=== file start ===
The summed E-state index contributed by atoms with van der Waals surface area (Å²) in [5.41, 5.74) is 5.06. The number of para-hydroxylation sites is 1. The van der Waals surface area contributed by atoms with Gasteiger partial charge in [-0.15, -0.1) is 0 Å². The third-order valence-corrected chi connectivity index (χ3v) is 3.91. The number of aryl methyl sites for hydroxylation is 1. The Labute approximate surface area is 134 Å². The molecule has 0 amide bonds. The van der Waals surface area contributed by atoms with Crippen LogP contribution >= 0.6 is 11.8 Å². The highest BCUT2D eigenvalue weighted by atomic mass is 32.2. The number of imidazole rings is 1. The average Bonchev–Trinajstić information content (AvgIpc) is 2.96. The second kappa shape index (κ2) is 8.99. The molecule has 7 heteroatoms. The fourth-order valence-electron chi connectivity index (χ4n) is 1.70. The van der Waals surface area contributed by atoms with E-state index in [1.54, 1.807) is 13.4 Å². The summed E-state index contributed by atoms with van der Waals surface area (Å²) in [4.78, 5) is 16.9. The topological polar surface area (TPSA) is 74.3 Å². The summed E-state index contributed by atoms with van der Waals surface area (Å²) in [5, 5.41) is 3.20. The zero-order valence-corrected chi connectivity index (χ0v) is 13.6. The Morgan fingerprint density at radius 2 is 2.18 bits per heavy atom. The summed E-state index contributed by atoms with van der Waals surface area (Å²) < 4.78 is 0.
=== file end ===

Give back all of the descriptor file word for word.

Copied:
The summed E-state index contributed by atoms with van der Waals surface area (Å²) in [5.41, 5.74) is 5.06. The number of para-hydroxylation sites is 1. The van der Waals surface area contributed by atoms with Gasteiger partial charge in [-0.15, -0.1) is 0 Å². The third-order valence-corrected chi connectivity index (χ3v) is 3.91. The number of aryl methyl sites for hydroxylation is 1. The Labute approximate surface area is 134 Å². The molecule has 0 amide bonds. The van der Waals surface area contributed by atoms with Crippen LogP contribution >= 0.6 is 11.8 Å². The highest BCUT2D eigenvalue weighted by atomic mass is 32.2. The number of imidazole rings is 1. The average Bonchev–Trinajstić information content (AvgIpc) is 2.96. The second kappa shape index (κ2) is 8.99. The molecule has 7 heteroatoms. The fourth-order valence-electron chi connectivity index (χ4n) is 1.70. The van der Waals surface area contributed by atoms with E-state index in [1.54, 1.807) is 13.4 Å². The summed E-state index contributed by atoms with van der Waals surface area (Å²) in [4.78, 5) is 16.9. The topological polar surface area (TPSA) is 74.3 Å². The summed E-state index contributed by atoms with van der Waals surface area (Å²) in [5, 5.41) is 3.20. The zero-order valence-corrected chi connectivity index (χ0v) is 13.6. The Morgan fingerprint density at radius 2 is 2.18 bits per heavy atom. The summed E-state index contributed by atoms with van der Waals surface area (Å²) < 4.78 is 0.